At the outset, the court ordered the Plaintiff to file an amended complaint because Page 4 paragraphs and pages were missing from that filed with the court and sent to defense counsel. Moreover, although we recognize the complicated nature of this case, lying at the crossroads of § 1983 and Title VII, some of the Amended Complaint was nearly unintelligible. In ruling on the Motion to Dismiss the Amended Complaint, the Honorable Stewart Dalzell, to whom the case was assigned prior to its referral to the undersigned, noted that the court was "puzzled" by some of the Plaintiff's arguments in opposition to the motion to dismiss and found others "odd." See Order on Motion to Dismiss (Jan. 30, 2001, Dalzell, J.). Mr. Puricelli's lack of care caused the court, and I am sure, defense counsel, to expend an inordinate amount of time deciphering the arguments and responding, accordingly.

  As previously mentioned, Mr. Puricelli's filings are replete with typographical errors and we would be remiss if we did not point out some of our favorites. Throughout the litigation, Mr. Puricelli identified the court as "THE UNITED STATES DISTRICT COURT FOR THE EASTER [sic] DISTRICT OF PENNSYLVANIA." Considering the religious persuasion of the presiding officer, the "Passover" District would have been more appropriate. However, we took no personal offense at the reference. In response to the attorneys' fees petition, the Defendants note that the typographical errors in Mr. Puricelli's written work are epidemic. In response to this attack, Mr. Puricelli writes the following:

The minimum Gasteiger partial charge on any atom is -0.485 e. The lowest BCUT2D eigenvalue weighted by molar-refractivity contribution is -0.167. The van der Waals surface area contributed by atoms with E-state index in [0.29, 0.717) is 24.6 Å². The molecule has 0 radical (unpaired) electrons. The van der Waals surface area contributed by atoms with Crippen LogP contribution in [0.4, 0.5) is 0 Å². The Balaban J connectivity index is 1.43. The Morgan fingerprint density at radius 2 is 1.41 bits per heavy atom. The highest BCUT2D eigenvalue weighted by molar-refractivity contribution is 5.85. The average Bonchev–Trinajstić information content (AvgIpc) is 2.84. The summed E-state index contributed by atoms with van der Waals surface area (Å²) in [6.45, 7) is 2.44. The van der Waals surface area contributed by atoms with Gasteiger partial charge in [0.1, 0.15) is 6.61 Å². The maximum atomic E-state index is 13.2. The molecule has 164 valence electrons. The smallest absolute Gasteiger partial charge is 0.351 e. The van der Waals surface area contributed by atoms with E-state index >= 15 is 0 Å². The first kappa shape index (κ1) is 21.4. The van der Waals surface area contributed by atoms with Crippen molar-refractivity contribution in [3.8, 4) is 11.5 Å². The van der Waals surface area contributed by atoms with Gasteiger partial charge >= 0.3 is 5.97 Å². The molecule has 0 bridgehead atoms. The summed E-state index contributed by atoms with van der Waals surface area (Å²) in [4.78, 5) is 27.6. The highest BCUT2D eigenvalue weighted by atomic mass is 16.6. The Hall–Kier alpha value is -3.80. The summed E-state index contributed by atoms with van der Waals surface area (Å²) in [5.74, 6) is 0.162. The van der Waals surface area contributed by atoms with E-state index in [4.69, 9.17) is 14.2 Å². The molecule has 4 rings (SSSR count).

As for there being typos, yes there have been typos, but these errors have not detracted from the arguments or results, and the rule in this case was a victory for Mr. Devore. Further, had the Defendants not tired [sic] to paper Plaintiff's counsel to death, some type [sic] would not have occurred. Furthermore, there have been omissions by the Defendants, thus they should not case [sic] stones.
If these mistakes were purposeful, they would be brilliant. However, based on the history of the case and Mr. Puricelli's filings, we know otherwise. Finally, in the most recent letter to the Page 5 court, asking that we vacate the settlement agreement, Mr. Puricelli identifies the undersigned as "Honorable Jacon [sic] Hart." I appreciate the elevation to what sounds like a character in the Lord of the Rings, but alas, I am but a judge.

  In his reply to the Defendants' response to the petition for attorneys' fees, Plaintiff's counsel argues that his typographical errors require no more than a $20 per hour reduction. We disagree. As we previously stated, Mr. Puricelli's complete lack of care in his written product shows disrespect for the court. His errors, not just typographical, caused the court a considerable amount of work. See infra, at ...